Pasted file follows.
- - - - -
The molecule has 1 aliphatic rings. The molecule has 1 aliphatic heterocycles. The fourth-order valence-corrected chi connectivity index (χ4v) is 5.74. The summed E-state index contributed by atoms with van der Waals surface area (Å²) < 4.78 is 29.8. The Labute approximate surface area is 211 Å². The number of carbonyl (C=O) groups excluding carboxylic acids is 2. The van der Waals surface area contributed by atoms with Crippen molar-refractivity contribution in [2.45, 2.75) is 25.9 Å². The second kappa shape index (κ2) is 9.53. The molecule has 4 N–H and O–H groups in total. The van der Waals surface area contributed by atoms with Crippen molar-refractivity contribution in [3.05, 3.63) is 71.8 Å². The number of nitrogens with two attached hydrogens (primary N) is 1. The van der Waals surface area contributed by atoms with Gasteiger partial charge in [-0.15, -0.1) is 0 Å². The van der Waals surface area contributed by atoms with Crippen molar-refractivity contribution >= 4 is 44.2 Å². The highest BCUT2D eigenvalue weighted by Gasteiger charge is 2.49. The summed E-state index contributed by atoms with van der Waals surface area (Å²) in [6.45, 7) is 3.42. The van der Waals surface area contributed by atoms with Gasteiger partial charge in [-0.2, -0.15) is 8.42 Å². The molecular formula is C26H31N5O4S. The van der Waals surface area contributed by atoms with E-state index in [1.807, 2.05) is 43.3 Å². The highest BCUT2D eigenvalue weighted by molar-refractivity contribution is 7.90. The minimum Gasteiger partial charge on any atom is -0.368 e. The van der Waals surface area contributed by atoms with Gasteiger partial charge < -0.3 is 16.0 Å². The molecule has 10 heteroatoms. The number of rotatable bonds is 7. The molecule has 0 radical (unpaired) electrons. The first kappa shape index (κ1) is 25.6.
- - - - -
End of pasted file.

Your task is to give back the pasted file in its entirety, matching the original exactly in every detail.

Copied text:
The molecule has 1 aliphatic rings. The molecule has 1 aliphatic heterocycles. The fourth-order valence-corrected chi connectivity index (χ4v) is 5.74. The summed E-state index contributed by atoms with van der Waals surface area (Å²) < 4.78 is 29.8. The Labute approximate surface area is 211 Å². The number of carbonyl (C=O) groups excluding carboxylic acids is 2. The van der Waals surface area contributed by atoms with Crippen molar-refractivity contribution in [2.45, 2.75) is 25.9 Å². The second kappa shape index (κ2) is 9.53. The molecule has 4 N–H and O–H groups in total. The van der Waals surface area contributed by atoms with Crippen molar-refractivity contribution in [3.05, 3.63) is 71.8 Å². The number of nitrogens with two attached hydrogens (primary N) is 1. The van der Waals surface area contributed by atoms with Gasteiger partial charge in [-0.15, -0.1) is 0 Å². The van der Waals surface area contributed by atoms with Crippen molar-refractivity contribution >= 4 is 44.2 Å². The highest BCUT2D eigenvalue weighted by Gasteiger charge is 2.49. The summed E-state index contributed by atoms with van der Waals surface area (Å²) in [6.45, 7) is 3.42. The van der Waals surface area contributed by atoms with Gasteiger partial charge in [-0.2, -0.15) is 8.42 Å². The molecular formula is C26H31N5O4S. The van der Waals surface area contributed by atoms with E-state index in [1.807, 2.05) is 43.3 Å². The highest BCUT2D eigenvalue weighted by molar-refractivity contribution is 7.90. The minimum Gasteiger partial charge on any atom is -0.368 e. The van der Waals surface area contributed by atoms with Gasteiger partial charge < -0.3 is 16.0 Å². The molecule has 10 heteroatoms. The number of rotatable bonds is 7. The molecule has 0 radical (unpaired) electrons. The first kappa shape index (κ1) is 25.6.